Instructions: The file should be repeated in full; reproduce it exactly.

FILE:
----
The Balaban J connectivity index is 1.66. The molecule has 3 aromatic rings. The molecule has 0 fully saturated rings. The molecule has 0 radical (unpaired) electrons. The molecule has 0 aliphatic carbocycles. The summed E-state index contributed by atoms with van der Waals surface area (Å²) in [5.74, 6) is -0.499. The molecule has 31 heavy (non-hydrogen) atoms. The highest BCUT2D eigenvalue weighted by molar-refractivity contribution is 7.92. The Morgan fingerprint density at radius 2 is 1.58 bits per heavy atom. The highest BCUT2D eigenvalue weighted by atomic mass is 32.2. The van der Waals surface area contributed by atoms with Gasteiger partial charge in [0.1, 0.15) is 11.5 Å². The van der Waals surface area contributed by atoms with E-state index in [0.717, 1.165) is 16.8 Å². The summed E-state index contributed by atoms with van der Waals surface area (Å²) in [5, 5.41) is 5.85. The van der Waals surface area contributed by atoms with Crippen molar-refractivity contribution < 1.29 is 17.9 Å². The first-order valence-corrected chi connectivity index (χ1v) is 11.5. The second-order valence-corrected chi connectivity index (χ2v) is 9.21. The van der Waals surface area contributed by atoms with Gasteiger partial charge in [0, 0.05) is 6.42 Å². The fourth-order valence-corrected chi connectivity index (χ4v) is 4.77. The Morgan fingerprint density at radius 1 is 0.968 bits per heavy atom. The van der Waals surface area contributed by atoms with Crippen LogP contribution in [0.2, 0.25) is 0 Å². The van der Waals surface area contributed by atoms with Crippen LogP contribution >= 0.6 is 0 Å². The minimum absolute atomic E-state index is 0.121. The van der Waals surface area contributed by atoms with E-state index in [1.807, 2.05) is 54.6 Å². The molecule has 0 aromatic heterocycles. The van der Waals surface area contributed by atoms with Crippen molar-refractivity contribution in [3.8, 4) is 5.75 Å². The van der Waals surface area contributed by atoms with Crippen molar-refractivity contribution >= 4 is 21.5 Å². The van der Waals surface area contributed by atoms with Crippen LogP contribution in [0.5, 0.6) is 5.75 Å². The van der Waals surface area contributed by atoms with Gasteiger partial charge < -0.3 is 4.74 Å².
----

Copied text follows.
The Balaban J connectivity index is 1.66. The molecule has 3 aromatic rings. The molecule has 0 fully saturated rings. The molecule has 0 radical (unpaired) electrons. The molecule has 0 aliphatic carbocycles. The summed E-state index contributed by atoms with van der Waals surface area (Å²) in [5.74, 6) is -0.499. The molecule has 31 heavy (non-hydrogen) atoms. The highest BCUT2D eigenvalue weighted by molar-refractivity contribution is 7.92. The Morgan fingerprint density at radius 2 is 1.58 bits per heavy atom. The highest BCUT2D eigenvalue weighted by atomic mass is 32.2. The van der Waals surface area contributed by atoms with Gasteiger partial charge in [0.1, 0.15) is 11.5 Å². The van der Waals surface area contributed by atoms with E-state index in [0.717, 1.165) is 16.8 Å². The summed E-state index contributed by atoms with van der Waals surface area (Å²) in [5, 5.41) is 5.85. The van der Waals surface area contributed by atoms with Crippen molar-refractivity contribution < 1.29 is 17.9 Å². The first-order valence-corrected chi connectivity index (χ1v) is 11.5. The second-order valence-corrected chi connectivity index (χ2v) is 9.21. The van der Waals surface area contributed by atoms with Gasteiger partial charge in [0, 0.05) is 6.42 Å². The fourth-order valence-corrected chi connectivity index (χ4v) is 4.77. The Morgan fingerprint density at radius 1 is 0.968 bits per heavy atom. The van der Waals surface area contributed by atoms with Crippen LogP contribution in [0.2, 0.25) is 0 Å². The van der Waals surface area contributed by atoms with Crippen LogP contribution >= 0.6 is 0 Å². The minimum absolute atomic E-state index is 0.121. The van der Waals surface area contributed by atoms with E-state index in [1.807, 2.05) is 54.6 Å². The molecule has 0 aromatic heterocycles. The van der Waals surface area contributed by atoms with Crippen molar-refractivity contribution in [3.8, 4) is 5.75 Å². The van der Waals surface area contributed by atoms with Crippen molar-refractivity contribution >= 4 is 21.5 Å². The van der Waals surface area contributed by atoms with Crippen LogP contribution in [0.5, 0.6) is 5.75 Å². The van der Waals surface area contributed by atoms with Gasteiger partial charge < -0.3 is 4.74 Å².